What countries are the hungriest for U.S. exports? The Department of Commerce has selected 10 particularly ripe areas, which should be hot markets for at least the next several years. Known as Big Emerging Markets (BEMs), these areas are expected to double their share of world imports by 2010, making them attractive outlets for products made in the United States.
What are these red-hot markets? The Chinese Economic Area (comprised of China, Hong Kong and Taiwan), India, the Association of Southeast Asian Nations, South Korea, Argentina, Brazil, Mexico, Poland, Turkey and South Africa. According to Department of Commerce figures, the collective gross domestic product (GDP) of the BEMs is 25 percent of that of the industrialized world, but by 2010, it is expected to comprise half that of the industrialized world.
Not sold yet? By 2000, the BEMs will be a bigger market than the European Union (EU). By 2010, they will represent a bigger market than the EU and Japan combined. Already, U.S. exports to the BEMs comprise almost one-fourth of total U.S. exports.
What makes a BEM a BEM? According to Jim Desler, public affairs director for the Commerce Department's International Trade Administration, population has a lot to do with it. "The Chinese Economic Area comes to mind instantly," says Desler. "In 20 or 30 years, it will be the biggest economy in the world." That's one reason India made the list, too. Huge populations equal huge markets for entrepreneurial exporters.
But that's not the only factor. This month, we take a closer look at four of the BEMs and the products each area is hot to get its hands on. (For a detailed look at the other six BEMs, check out next month's "Global Vision.")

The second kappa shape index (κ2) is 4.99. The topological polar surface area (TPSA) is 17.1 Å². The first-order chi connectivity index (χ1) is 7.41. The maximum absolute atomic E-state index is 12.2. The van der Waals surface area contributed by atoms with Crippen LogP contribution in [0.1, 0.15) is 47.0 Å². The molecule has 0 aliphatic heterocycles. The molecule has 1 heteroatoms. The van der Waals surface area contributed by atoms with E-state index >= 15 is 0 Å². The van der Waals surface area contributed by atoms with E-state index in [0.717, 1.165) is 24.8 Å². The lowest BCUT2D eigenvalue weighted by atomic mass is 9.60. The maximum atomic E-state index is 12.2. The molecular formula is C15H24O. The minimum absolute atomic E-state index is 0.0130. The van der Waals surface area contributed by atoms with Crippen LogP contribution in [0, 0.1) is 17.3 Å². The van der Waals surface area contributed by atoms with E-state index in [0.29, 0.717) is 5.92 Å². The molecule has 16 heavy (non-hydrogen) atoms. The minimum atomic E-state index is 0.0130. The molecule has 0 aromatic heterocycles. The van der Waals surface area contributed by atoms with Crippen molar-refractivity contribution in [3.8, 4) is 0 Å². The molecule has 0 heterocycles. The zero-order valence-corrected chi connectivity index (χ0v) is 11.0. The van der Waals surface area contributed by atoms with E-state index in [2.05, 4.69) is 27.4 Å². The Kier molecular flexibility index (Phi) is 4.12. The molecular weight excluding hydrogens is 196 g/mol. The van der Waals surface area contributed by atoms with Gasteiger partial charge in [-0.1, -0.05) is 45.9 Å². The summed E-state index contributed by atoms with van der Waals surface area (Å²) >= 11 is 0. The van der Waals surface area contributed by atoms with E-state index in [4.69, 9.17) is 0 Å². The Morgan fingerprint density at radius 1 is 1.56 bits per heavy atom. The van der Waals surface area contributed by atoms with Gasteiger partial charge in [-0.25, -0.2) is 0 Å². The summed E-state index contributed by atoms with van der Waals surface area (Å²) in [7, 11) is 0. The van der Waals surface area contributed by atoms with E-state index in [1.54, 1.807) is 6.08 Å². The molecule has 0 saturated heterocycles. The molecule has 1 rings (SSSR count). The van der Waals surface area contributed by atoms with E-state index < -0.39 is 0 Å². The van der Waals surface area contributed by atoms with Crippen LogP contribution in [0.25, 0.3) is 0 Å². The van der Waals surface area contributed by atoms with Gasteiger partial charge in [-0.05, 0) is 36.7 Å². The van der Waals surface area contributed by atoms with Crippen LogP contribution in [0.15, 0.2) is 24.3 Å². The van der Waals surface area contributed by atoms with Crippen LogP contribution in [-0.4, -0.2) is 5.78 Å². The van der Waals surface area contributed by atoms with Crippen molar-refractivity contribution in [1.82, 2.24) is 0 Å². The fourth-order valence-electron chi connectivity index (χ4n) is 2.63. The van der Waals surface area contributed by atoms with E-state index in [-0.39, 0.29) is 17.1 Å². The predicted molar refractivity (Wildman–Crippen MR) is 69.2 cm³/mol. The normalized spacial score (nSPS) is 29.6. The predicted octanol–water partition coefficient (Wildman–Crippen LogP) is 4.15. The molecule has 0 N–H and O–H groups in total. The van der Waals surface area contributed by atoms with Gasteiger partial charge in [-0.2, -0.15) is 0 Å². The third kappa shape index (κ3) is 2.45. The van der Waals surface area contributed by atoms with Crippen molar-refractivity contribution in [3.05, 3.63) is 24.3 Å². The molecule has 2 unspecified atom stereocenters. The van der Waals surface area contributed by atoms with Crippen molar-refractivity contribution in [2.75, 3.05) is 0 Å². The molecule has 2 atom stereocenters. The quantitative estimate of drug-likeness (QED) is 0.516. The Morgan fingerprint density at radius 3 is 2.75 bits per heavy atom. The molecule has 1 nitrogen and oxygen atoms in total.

These days, many U.S. small-business owners are finding the best and fastest way to grow their businesses is to export their products and services to foreign countries. It may not be for everyone, but exporting can boost the bottom line of many thriving domestic companies.
According to the Department of Commerce's International Trade Administration, the ripest products for exporting include paper products, electric and electronic equipment, chemical products, apparel, industrial machinery, computers, and agricultural and livestock products.
Some items, such as computers and peripherals, are hot almost everywhere. In Canada, for instance, the demand for personal computers skyrocketed between 1994 and 1995. Casual clothing with a U.S. flavor, such as surfwear or items bearing American logos, are also popular worldwide.
No matter what your business, however, experts agree there's sure to be a country out there that will welcome your product or service.
Chinese Economic Area (CEA)
The chinese Economic Area--China, Hong Kong and Taiwan--is the largest of the BEMs and the seventh largest economy in the world. The CEA plans to spend nearly $500 billion on infrastructure projects in energy, transportation, telecommunications and environmental technology over the next six years, so business opportunities for American companies in these sectors abound.